Broadway celebrated its biggest night of the year Sunday with the 69th annual Tony Awards, at Radio City Music Hall in New York. As far as Broadway seasons go, this was a good one, full of daring new plays, little-seen revivals (not a “Gypsy” in sight!), and a spate of fresh, promising musicals. The night’s top two honors, Best Play and Best Musical, went to two small productions that rode early critical acclaim and strong word of mouth to awards season success. Best Play went to "The Curious Incident of the Dog in the Night-Time,” a play about a teenaged math genius with Asperger’s syndrome; Best Musical went to “Fun Home,” a show based on Alison Bechdel’s bestselling graphic memoir about growing up gay with a closeted gay father.
Such rarely-trod terrain dominated the awards themselves, with voters rewarding productions that were challenging and a little off-kilter. For Best Musical, “Fun Home” beat out the more traditionally stunning “American in Paris,” a mashup of George Gershwin standards with breathtaking choreography. But the season’s freshness wasn't reflected in Sunday's broadcast, particularly in the bulk of the musical performances.
The Tony Awards show is the theater world’s one night a year to showcase to a wider audience and maybe win a few new converts. That’s typically evident in the hosts, who tend to be Broadway stalwarts with some level of recognition in TV and movies. There aren’t a lot of those: hosting duties have been passed around between Neil Patrick Harris and Hugh Jackman for most of the past decade. Kristin Chenoweth and Alan Cumming were up to the task, crooning their way into commercial breaks, pulling off a few good gags, and making light of their relatively marginal fame beyond the stage. “We’re both available for movies,” Ms. Chenoweth chirped at movie mogul Harvey Weinstein (in attendance on behalf of “Finding Neverland, a critically reviled but commercially successful new musical).
“At very reasonable rates, as you know,” Mr. Cumming chimed in.
Still, the show went insular early on: The opening monologue included a medley of well-known, but by no means universal, show tunes. After the opener, a heavily referential number from the new musical farce “Something Rotten!,” the next two performances were classic fare from “The King and I" and “Our Town.”
It was the sort of telecast that, if happened upon by someone who held certain negative notions of musical theatre, did little to change them – the lengthy dance breaks, barn-busting act one finales, brass-heavy scores, and singing with more volume than meaning were all out in full force. Those show-stopping numbers (and nearly every show picked its busiest, loudest number for the telecast) met with varying levels of success: “An American in Paris” and “On the Town” were particularly gorgeous, the latter a classic showcase of Jerome Robbins ballet. “The King and I,” which won for best musical revival, put up a thoroughly competent medley of “Getting to Know You” and “Shall we Dance?” The clunkers of the night came from “Gigi,” which essentially put up a very poor man’s version of the “On the Town” number (but set in France!) and “Finding Neverland,” whose Act 1 finale, “Stronger,” sounded like a reject from an Olympics closing ceremony in 1998.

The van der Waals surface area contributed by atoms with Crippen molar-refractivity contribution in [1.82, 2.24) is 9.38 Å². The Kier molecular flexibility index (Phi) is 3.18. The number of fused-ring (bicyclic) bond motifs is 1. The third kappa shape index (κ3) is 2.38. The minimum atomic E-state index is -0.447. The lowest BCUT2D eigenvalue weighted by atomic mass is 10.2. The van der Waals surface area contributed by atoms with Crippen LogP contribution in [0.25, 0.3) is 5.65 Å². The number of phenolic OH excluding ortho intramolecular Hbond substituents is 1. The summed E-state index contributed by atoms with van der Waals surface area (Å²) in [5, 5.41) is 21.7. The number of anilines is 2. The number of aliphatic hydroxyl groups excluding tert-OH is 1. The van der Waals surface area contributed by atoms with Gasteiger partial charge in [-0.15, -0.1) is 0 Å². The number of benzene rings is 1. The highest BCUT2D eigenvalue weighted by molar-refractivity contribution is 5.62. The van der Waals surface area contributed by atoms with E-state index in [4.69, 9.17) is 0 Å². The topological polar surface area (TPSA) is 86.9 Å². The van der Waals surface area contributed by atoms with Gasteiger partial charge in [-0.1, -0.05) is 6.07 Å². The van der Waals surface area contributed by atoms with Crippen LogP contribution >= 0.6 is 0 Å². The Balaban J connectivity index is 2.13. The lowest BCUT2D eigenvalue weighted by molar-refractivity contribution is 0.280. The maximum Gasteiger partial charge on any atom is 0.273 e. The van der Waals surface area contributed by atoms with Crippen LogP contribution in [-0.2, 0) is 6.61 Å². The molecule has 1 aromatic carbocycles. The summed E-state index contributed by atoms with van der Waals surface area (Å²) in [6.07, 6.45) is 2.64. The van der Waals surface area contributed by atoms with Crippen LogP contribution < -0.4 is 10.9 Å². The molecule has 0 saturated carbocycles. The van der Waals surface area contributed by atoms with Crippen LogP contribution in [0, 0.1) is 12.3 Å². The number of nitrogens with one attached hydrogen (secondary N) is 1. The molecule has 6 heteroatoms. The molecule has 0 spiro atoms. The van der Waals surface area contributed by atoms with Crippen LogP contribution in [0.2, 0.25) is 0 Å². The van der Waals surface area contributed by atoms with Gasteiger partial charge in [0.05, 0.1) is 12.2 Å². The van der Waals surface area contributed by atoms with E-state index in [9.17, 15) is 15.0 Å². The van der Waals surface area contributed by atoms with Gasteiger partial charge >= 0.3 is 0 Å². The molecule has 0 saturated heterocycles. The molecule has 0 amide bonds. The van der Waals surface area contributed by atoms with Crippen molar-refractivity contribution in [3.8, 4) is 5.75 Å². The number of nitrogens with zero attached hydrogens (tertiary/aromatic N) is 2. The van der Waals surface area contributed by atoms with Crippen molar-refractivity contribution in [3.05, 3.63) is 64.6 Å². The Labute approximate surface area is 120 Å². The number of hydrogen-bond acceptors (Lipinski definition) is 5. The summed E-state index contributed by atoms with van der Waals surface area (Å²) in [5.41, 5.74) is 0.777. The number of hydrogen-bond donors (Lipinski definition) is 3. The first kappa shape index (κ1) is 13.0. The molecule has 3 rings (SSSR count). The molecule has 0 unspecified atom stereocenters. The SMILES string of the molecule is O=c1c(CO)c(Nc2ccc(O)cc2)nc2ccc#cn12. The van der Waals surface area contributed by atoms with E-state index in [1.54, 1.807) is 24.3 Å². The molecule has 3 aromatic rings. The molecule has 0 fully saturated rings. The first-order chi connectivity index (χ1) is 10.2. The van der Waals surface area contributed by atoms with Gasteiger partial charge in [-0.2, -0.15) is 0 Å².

“Fun Home,” meanwhile, offered up a welcome break from all the razzle-dazzle with the best (and quietest) performance of the night with “Ring of Keys,” a ballad of muddled, nascent sexuality sung by 11-year-old Tony nominee Sydney Lucas. The number was introduced by actress Jennifer Grey and her father, Broadway legend Joel Grey, who recently announced he is gay. It was the emotional high of the night, and I almost turned on Chenoweth and Cumming when they cut off the applause for Ms. Lucas with a terrible "E.T". joke (“Fun Home” sounds like “phone home,” get it?)
The acceptance speeches, which can be a mixed bag at a show like this (theater people don’t have quite as many handlers and publicists as film and TV stars), were gracious and sincere. Ruthie Ann Miles, winner of best featured actress in a musical for her role in “The King and I,” read her speech (starting with a panicked call to “please recycle”) off her iPhone. Michael Cerveris, who won best actor in a musical for playing the closeted, suicidal father in “Fun Home,” carried a necktie worn by the late inspiration for his character and made a plea for the Supreme Court to recognize gay marriage in one of the few political statements of the night.
The most joyous speech of the night, though, came from Broadway veteran Kelli O’Hara, who finally won a Tony on her sixth nomination for playing schoolteacher Anna in “The King and I,” beating out formidable competition from Chenoweth in “On the Twentieth Century.” The relief in the room, and from O’Hara herself, was palpable. "I love what I do and I don't need this, but now that I have it, I've some things to say," she said, to a standing ovation. "My parents who are sitting next to me for the sixth time, you don't have to pretend it's OK this time."
On the whole, it was a huge night for women in theater: "Fun Home’s" composer Jeanine Tesori and playwright Lisa Kron are the first all-female team to win the award for best score in a musical. "We stand on the shoulders of other women who came before us," Tesori said. Kron also won best book of a musical, and the the prize for best direction of a play went to Marianne Elliott for "The Curious Incident of the Dog in the Night-Time."
For a full list of last night’s winners, click here.